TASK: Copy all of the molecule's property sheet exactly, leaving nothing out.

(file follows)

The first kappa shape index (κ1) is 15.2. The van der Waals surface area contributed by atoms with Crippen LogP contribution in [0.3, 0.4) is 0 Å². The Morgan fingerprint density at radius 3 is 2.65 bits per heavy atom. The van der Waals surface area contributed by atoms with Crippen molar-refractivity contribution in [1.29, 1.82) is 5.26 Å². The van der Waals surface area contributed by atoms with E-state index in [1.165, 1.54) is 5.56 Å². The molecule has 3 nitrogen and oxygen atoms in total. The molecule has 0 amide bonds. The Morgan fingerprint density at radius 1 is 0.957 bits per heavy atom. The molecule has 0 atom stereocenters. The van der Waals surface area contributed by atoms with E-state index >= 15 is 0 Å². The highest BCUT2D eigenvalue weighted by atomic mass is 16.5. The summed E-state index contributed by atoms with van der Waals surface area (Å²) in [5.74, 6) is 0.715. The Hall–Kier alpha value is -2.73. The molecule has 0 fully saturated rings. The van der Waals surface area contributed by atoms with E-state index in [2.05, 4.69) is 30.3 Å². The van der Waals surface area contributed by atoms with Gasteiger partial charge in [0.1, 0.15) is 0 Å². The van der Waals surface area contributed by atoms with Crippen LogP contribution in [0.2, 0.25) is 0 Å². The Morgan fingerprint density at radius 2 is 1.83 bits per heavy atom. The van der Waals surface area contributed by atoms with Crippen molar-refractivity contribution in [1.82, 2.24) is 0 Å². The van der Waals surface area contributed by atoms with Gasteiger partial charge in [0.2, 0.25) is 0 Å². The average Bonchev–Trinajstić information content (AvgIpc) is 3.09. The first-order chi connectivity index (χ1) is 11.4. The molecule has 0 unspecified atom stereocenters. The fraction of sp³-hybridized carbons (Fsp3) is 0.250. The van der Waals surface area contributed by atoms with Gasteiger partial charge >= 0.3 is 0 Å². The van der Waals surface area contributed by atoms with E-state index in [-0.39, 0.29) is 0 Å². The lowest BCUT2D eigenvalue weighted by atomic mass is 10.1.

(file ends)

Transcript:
The first kappa shape index (κ1) is 15.2. The van der Waals surface area contributed by atoms with Crippen LogP contribution in [0.3, 0.4) is 0 Å². The Morgan fingerprint density at radius 3 is 2.65 bits per heavy atom. The van der Waals surface area contributed by atoms with Crippen molar-refractivity contribution in [1.29, 1.82) is 5.26 Å². The van der Waals surface area contributed by atoms with E-state index in [1.165, 1.54) is 5.56 Å². The molecule has 3 nitrogen and oxygen atoms in total. The molecule has 0 amide bonds. The Morgan fingerprint density at radius 1 is 0.957 bits per heavy atom. The molecule has 0 atom stereocenters. The van der Waals surface area contributed by atoms with E-state index >= 15 is 0 Å². The highest BCUT2D eigenvalue weighted by atomic mass is 16.5. The summed E-state index contributed by atoms with van der Waals surface area (Å²) in [5.74, 6) is 0.715. The Hall–Kier alpha value is -2.73. The molecule has 0 fully saturated rings. The van der Waals surface area contributed by atoms with E-state index in [2.05, 4.69) is 30.3 Å². The van der Waals surface area contributed by atoms with Gasteiger partial charge in [0.1, 0.15) is 0 Å². The van der Waals surface area contributed by atoms with Crippen LogP contribution in [0.2, 0.25) is 0 Å². The Morgan fingerprint density at radius 2 is 1.83 bits per heavy atom. The van der Waals surface area contributed by atoms with Crippen molar-refractivity contribution in [1.82, 2.24) is 0 Å². The van der Waals surface area contributed by atoms with Gasteiger partial charge in [0.2, 0.25) is 0 Å². The average Bonchev–Trinajstić information content (AvgIpc) is 3.09. The first-order chi connectivity index (χ1) is 11.4. The molecule has 0 unspecified atom stereocenters. The fraction of sp³-hybridized carbons (Fsp3) is 0.250. The van der Waals surface area contributed by atoms with Gasteiger partial charge >= 0.3 is 0 Å². The van der Waals surface area contributed by atoms with E-state index in [-0.39, 0.29) is 0 Å². The lowest BCUT2D eigenvalue weighted by atomic mass is 10.1.